LONDON (Reuters) - Gary Glitter, a British singer who spent three years in a Vietnamese jail for child sex abuse, returned to London on Friday after failing to find sanctuary in Asia.
Glitter, famous in the 1970s and 80s for songs such as “Hello, Hello, I’m Back Again” and “I’m the Leader of the Gang (I Am),” arrived at Heathrow airport after an overnight flight on Thai Airways from Bangkok.
He was met by police and escorted away under the flashing bulbs of a pack of paparazzi photographers.
At a court hearing outside London hours after his arrival his lawyer failed in a bid to prevent him having to sign the sex offenders’ register, a list of convicted pedophiles kept by the police. His lawyer David Corker said the ruling could be appealed.
“He tells me that his trial in Vietnam - a country which has been condemned by virtually every organization concerned with justice and human rights as being a system of unfair justice and political trials - was a charade, was a travesty of justice,” Corker told reporters.
“He never got a fair trial and in due course that will be expanded upon.”
Glitter, 64, was released from jail in Vietnam on Tuesday after serving almost all his three-year sentence. He was then flown to Bangkok for a connecting flight to London, but failed to board the flight saying he had ear and heart problems.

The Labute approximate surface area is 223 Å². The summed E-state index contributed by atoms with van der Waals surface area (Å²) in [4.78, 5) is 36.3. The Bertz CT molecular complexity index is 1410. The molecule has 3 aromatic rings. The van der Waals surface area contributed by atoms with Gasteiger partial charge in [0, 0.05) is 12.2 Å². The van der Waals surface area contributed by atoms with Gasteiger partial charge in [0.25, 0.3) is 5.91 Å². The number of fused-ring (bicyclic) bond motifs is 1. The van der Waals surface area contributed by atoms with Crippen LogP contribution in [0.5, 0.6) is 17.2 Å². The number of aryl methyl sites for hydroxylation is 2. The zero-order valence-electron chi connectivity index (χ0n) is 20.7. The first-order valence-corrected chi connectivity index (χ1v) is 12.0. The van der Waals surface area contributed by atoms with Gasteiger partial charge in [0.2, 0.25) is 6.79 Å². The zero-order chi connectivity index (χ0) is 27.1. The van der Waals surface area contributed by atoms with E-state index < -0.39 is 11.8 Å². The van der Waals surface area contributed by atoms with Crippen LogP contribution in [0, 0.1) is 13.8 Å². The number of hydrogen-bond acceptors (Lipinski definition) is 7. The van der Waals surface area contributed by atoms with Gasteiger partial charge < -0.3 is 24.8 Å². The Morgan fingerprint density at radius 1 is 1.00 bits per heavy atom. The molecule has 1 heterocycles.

He wandered Bangkok airport for nearly 24 hours despite being declared persona non grata in Thailand. He then flew to Hong Kong but was rejected by Chinese authorities. After returning to Bangkok, he was put on the flight to London.
British media have speculated the singer, whose real name is Paul Gadd, tried to avoid returning for fear of the negative reception he would receive. Since his release, Glitter’s every move has been tracked by British tabloid photographers.
Snapshots have shown a pale, drawn figure sporting a long white goatee beard, his face partially hidden by a baseball cap, and a chequered scarf loosely drawn around his neck.
Despite his once-huge fame in Britain, where he had more than 25 hit singles, Glitter fell completely from favor after he was convicted there in 1999 of downloading thousands of images of child pornography onto his personal computer.
He later left the country and moved to Cambodia, staying for several years before being blacklisted, again on sex allegations. He moved to Vietnam, where he was arrested in 2005 and charged with the sexual abuse of two young girls.
He pleaded not guilty but was convicted and sentenced to three years in prison in March 2006.
While Glitter has served time for his crimes, Britain’s media have not let up in criticism.
Before his return, the tabloid Sun newspaper told how the “pervert pop star” was coming back and the Mirror printed a headline saying “Warning: This vile man lands back in Britain today” next to a picture of a grinning Glitter.
Reporting by Luke Baker and Jeremy Lovell; Editing by Michael Winfrey and Angus MacSwan